Nonconformist meetings commenced in Kettering around 1666 following the 1662 Act of Uniformity. It was at that time that Mr Maydwell, the Rector of Kettering, left the Parish Church to establish the Independent Meeting.
The first entry, undated, in the Old Church Book lists amongst its members a Mr William Wallis who, together with six other members, was dismissed from membership (29th October 1696) for being an Anabaptist. These men set up their own fellowship in a house in Bayley's Yard, Newland Street, with William Wallis as their pastor. This small group was the first Baptist Church in Kettering, from which the Fuller Church ultimately grew.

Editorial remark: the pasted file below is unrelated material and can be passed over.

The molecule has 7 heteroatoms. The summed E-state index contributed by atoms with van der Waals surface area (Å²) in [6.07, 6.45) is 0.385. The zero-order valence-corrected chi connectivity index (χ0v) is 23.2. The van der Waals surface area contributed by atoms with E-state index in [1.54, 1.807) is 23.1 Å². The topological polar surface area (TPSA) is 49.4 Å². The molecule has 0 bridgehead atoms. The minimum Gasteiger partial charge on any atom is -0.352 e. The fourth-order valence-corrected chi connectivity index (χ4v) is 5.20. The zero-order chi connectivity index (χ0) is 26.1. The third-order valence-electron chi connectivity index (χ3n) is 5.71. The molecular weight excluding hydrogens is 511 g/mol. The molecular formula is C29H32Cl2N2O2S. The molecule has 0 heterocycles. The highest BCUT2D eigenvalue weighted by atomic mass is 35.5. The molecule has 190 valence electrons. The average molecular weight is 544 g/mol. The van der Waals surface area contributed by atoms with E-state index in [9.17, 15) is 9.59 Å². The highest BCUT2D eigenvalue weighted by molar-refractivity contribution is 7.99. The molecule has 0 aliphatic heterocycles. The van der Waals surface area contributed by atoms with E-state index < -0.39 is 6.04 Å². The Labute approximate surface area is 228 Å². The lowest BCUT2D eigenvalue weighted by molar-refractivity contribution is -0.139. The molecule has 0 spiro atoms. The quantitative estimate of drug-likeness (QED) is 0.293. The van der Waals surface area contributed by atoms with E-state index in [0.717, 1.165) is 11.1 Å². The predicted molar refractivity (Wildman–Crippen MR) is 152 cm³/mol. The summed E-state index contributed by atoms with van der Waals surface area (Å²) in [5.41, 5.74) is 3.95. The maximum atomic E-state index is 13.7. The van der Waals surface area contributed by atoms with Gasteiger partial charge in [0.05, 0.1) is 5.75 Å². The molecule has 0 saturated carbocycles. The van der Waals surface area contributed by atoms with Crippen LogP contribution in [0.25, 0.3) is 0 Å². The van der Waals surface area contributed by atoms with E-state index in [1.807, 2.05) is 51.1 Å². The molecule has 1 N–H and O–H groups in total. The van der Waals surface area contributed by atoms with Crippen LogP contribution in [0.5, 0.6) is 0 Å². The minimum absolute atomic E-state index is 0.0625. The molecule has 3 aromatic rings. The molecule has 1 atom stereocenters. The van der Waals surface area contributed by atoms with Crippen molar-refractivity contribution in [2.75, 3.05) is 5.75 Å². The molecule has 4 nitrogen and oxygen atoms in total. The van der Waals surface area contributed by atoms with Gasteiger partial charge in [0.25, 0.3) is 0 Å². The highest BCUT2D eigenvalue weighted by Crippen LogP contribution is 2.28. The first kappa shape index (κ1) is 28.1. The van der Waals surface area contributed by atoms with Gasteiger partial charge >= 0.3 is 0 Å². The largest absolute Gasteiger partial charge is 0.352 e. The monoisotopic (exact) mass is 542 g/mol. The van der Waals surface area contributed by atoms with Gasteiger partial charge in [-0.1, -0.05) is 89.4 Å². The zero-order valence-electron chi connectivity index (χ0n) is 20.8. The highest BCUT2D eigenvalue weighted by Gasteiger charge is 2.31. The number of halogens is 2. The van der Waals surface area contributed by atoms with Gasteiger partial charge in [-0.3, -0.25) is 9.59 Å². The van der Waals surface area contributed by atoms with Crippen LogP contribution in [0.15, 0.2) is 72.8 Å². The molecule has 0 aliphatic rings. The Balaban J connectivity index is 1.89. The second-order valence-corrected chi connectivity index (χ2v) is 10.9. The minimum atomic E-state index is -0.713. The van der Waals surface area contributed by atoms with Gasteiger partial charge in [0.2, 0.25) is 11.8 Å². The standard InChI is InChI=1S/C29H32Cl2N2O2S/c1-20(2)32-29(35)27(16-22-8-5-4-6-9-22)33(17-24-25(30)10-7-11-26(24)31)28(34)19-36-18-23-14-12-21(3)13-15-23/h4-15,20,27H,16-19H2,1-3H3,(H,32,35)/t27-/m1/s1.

At about the same time a second Baptist fellowship was established in Goosepasture Lane (now Meadow Road) under the leadership of Mr Wills, formerly pastor of the Independent Meeting but also dismissed from membership.
In about 1729 the two separate Baptist meetings merged, meeting together for worship on the common basis of believers' baptism and open communion.
After a while the church was in need of its own burial ground but the buildings in Goosepasture Lane had little or no land attached. Mr Beeby Wallis (great grandson of William Wallis), made available to the church his house, warehouse, barn, stable yard and gardens situated in Gold Street, worth a total of £350 but bought by the church for £139 14s 9d.